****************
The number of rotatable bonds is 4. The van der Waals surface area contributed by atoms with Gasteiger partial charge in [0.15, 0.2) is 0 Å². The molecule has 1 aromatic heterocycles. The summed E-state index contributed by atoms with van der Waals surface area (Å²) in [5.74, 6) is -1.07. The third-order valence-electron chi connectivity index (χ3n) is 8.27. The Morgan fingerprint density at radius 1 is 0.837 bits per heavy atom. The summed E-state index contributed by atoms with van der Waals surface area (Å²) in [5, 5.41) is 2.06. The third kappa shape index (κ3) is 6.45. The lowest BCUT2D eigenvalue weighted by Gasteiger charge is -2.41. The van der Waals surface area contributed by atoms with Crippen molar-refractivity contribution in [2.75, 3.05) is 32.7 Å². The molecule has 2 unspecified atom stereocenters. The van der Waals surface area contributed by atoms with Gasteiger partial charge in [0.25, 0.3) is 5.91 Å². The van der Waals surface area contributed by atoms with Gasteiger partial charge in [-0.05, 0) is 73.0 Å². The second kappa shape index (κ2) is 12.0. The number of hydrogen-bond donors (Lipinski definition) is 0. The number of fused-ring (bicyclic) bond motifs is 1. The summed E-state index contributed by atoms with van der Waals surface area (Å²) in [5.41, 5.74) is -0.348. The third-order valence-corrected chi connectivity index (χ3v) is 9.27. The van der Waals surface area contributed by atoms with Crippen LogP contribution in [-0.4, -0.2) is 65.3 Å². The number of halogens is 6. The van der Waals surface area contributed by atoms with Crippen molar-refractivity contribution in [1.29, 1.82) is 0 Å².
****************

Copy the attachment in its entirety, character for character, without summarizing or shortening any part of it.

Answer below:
The number of rotatable bonds is 4. The van der Waals surface area contributed by atoms with Gasteiger partial charge in [0.15, 0.2) is 0 Å². The molecule has 1 aromatic heterocycles. The summed E-state index contributed by atoms with van der Waals surface area (Å²) in [5.74, 6) is -1.07. The third-order valence-electron chi connectivity index (χ3n) is 8.27. The Morgan fingerprint density at radius 1 is 0.837 bits per heavy atom. The summed E-state index contributed by atoms with van der Waals surface area (Å²) in [5, 5.41) is 2.06. The third kappa shape index (κ3) is 6.45. The lowest BCUT2D eigenvalue weighted by Gasteiger charge is -2.41. The van der Waals surface area contributed by atoms with Crippen molar-refractivity contribution in [2.75, 3.05) is 32.7 Å². The molecule has 2 unspecified atom stereocenters. The van der Waals surface area contributed by atoms with Gasteiger partial charge in [0.25, 0.3) is 5.91 Å². The van der Waals surface area contributed by atoms with Gasteiger partial charge in [-0.05, 0) is 73.0 Å². The second kappa shape index (κ2) is 12.0. The number of hydrogen-bond donors (Lipinski definition) is 0. The number of fused-ring (bicyclic) bond motifs is 1. The summed E-state index contributed by atoms with van der Waals surface area (Å²) in [5.41, 5.74) is -0.348. The third-order valence-corrected chi connectivity index (χ3v) is 9.27. The van der Waals surface area contributed by atoms with Crippen LogP contribution in [-0.4, -0.2) is 65.3 Å². The number of halogens is 6. The van der Waals surface area contributed by atoms with Crippen molar-refractivity contribution in [1.29, 1.82) is 0 Å².